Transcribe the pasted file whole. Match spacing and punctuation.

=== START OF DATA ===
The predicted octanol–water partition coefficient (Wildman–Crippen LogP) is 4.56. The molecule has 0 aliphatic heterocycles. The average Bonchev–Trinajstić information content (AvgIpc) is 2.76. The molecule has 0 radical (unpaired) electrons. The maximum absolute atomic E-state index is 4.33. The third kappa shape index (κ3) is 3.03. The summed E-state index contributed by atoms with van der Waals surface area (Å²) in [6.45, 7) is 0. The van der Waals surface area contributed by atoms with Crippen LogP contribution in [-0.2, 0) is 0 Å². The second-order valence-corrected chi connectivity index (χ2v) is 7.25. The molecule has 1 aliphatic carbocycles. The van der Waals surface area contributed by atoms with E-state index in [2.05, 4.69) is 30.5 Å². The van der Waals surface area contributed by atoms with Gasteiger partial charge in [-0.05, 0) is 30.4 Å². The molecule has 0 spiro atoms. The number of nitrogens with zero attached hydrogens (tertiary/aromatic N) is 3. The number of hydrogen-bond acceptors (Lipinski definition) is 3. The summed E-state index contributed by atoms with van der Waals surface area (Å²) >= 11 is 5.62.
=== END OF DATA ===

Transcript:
The predicted octanol–water partition coefficient (Wildman–Crippen LogP) is 4.56. The molecule has 0 aliphatic heterocycles. The average Bonchev–Trinajstić information content (AvgIpc) is 2.76. The molecule has 0 radical (unpaired) electrons. The maximum absolute atomic E-state index is 4.33. The third kappa shape index (κ3) is 3.03. The summed E-state index contributed by atoms with van der Waals surface area (Å²) in [6.45, 7) is 0. The van der Waals surface area contributed by atoms with Crippen LogP contribution in [-0.2, 0) is 0 Å². The second-order valence-corrected chi connectivity index (χ2v) is 7.25. The molecule has 1 aliphatic carbocycles. The van der Waals surface area contributed by atoms with E-state index in [2.05, 4.69) is 30.5 Å². The van der Waals surface area contributed by atoms with Gasteiger partial charge in [-0.05, 0) is 30.4 Å². The molecule has 0 spiro atoms. The number of nitrogens with zero attached hydrogens (tertiary/aromatic N) is 3. The number of hydrogen-bond acceptors (Lipinski definition) is 3. The summed E-state index contributed by atoms with van der Waals surface area (Å²) >= 11 is 5.62.